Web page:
Shop safely, police warn

Published 10:52 pm Wednesday, December 7, 2011

The holiday lights are twinkling and shoppers are hitting stores in droves to find just the right gifts this season, but beneath the jolly cheer in the atmosphere there is often something more sinister.

“It’s always a possibility during the holiday season that a person can become a victim of a crime,” said Troy Police Sgt. Benny Scarborough.

Across the board, property theft from homes, vehicles and people increases during December, according to Scarborough. However, there are a few things shoppers can do to lessen their chances of becoming the target of a crime.

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Shoppers should have a plan, Scarborough said. People should know where they are going and know what they are going to buy.

“You need to know that before you get in your car and leave your driveway,” Scarborough said.

Maranda Braswell, 26, was Christmas shopping for her children in Troy Wednesday and said she tries to be cautious every shopping trip, not just during the holidays.

“If I am getting out of my car and I know there is something inside it people might want, I go ahead and hide it,” Braswell said. “I don’t want to give them any opportunity.”

Scarborough seconded Braswell’s advice. When you get out of your vehicle, make sure nothing of value is in plain sight to anyone passing by. Place keys, electronics, money and other items in glove compartments or under seats. If you’ve already been shopping, Scarborough recommends locking recently-purchased items in the trunk, or putting them in the back of SUVs.

“Periodically go home and unload your packages and take a break,” Scarborough said. “People shop ‘til they drop and rush around. You make mistakes when you get tired, or are in a hurry.”

When you are in stores, or unloading gifts into your vehicle, remain alert. Handbags and other items can be lifted with ease by people who are looking to take advantage of holiday shoppers. Look around.

“Criminals won’t have something stamped on their foreheads saying, ‘thief’ or ‘this person will steal from you,’ ” Scarborough said.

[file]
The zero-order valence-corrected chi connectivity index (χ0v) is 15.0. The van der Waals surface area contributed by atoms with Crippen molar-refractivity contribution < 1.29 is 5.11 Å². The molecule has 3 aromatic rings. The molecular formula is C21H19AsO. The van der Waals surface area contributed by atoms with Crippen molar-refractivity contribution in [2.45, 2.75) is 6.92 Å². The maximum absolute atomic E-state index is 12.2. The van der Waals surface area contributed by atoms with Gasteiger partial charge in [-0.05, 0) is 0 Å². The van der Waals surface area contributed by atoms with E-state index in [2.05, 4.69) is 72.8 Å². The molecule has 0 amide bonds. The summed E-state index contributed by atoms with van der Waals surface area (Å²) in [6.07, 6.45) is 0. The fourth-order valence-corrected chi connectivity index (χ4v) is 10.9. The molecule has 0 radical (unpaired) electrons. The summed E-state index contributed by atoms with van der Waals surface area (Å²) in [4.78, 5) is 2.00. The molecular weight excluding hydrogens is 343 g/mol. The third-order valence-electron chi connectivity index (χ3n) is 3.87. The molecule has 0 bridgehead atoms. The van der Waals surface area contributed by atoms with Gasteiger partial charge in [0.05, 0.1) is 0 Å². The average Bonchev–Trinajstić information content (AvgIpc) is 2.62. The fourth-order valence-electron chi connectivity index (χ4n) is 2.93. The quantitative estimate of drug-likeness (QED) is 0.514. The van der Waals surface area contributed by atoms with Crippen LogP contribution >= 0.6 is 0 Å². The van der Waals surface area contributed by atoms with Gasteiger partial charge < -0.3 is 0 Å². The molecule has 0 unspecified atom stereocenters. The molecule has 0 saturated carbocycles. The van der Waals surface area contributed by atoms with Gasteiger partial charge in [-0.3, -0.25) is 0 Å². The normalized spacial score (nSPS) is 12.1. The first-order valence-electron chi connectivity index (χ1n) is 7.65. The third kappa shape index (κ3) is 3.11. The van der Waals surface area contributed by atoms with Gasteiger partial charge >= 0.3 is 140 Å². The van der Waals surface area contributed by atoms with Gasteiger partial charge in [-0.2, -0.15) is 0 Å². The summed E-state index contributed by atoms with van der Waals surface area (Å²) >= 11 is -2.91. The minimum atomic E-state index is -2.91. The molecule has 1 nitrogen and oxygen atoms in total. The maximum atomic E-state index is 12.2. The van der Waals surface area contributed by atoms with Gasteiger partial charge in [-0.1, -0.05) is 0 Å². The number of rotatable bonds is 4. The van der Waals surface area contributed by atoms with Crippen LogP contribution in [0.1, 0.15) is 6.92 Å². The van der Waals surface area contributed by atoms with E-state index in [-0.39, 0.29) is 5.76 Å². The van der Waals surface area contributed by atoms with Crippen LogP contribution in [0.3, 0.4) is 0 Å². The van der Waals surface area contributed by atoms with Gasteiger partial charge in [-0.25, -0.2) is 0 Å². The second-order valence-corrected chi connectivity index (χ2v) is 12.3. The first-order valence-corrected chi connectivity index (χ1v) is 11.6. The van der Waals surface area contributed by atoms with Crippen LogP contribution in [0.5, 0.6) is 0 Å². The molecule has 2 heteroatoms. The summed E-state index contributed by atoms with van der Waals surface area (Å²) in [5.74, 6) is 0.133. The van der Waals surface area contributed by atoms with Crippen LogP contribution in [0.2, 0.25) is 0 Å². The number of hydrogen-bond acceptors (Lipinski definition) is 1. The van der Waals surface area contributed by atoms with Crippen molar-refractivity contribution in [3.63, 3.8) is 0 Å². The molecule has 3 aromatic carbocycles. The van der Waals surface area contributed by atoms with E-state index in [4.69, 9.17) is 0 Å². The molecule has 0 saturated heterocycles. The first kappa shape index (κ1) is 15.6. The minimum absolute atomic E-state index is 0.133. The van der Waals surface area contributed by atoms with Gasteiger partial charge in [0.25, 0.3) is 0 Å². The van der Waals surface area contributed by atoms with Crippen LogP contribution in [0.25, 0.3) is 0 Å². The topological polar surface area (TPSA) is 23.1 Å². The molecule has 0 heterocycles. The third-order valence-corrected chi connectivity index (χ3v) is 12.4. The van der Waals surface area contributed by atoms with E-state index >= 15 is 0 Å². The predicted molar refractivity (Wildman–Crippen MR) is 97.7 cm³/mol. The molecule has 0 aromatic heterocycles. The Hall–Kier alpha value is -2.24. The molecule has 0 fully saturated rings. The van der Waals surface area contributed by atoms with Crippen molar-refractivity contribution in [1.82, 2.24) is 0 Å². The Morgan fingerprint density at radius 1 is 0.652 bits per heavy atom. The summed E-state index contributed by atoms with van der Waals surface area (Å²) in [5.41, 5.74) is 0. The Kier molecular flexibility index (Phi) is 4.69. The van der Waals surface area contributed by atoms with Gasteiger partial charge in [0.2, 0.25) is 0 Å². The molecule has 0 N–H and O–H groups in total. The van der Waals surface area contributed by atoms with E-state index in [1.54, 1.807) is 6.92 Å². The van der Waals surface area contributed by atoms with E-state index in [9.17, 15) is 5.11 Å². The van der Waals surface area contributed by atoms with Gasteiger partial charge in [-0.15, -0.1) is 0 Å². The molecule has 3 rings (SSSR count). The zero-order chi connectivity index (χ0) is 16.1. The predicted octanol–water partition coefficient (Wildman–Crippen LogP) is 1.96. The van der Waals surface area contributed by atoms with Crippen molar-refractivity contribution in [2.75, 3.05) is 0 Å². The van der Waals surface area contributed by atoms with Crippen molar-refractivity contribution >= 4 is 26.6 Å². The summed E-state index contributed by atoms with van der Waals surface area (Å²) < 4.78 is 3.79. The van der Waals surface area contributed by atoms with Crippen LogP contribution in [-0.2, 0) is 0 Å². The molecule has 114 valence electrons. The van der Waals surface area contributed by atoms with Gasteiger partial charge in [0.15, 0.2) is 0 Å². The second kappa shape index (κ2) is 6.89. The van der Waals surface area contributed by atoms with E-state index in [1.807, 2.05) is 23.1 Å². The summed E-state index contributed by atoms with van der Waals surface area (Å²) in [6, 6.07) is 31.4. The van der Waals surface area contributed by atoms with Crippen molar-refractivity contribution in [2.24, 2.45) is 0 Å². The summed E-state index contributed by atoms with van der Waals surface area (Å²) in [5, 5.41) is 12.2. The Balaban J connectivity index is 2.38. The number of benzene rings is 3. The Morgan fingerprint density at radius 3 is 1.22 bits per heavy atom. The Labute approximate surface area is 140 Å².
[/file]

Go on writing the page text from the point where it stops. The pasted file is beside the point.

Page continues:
After losing her wallet a year ago, 22-year-old Heather Butts said she never shops with a purse anymore. She uses a small wallet with a wrist strap.

“Everything is on me. I have this wristlet and I can turn away from the cart and not worry,” Butts said. “It makes shopping so much easier.”

Shopping during daylight hours is preferable, but if you expect to return to your vehicle after the sun goes down, plan ahead. Park in an area where there will be ample light.

And never hesitate to ask someone who works for the business where you shopping to escort you to your car.

“It won’t be a problem,” Scarborough said. “Many businesses increase their number of employees this time of year and they’ll be able to provide that assistance.”

If you are walking to your car alone, have your keys in hand. That way you are ready to quickly get in your vehicle and can even use your keys as weapons to scratch an assailant, if attacked.

Groups of people are less likely to be targeted, Scarborough advised. Shop in numbers when you can.

While online or catalog shopping may cut down on the stress of the season, people who choose to have items shipped directly to them aren’t immune to crime.

Scarborough recommends having packages delivered to places of work so they aren’t left on doorsteps. He also said that customers should only shop from businesses with an established reputation to avoid identity theft.

The most important thing Scarborough said shoppers can do is to is pay attention to their instincts.

“Trust your gut, that common sense that directs us all where to go and what to do. If you feel uncomfortable in your surroundings, move to where there are other people.”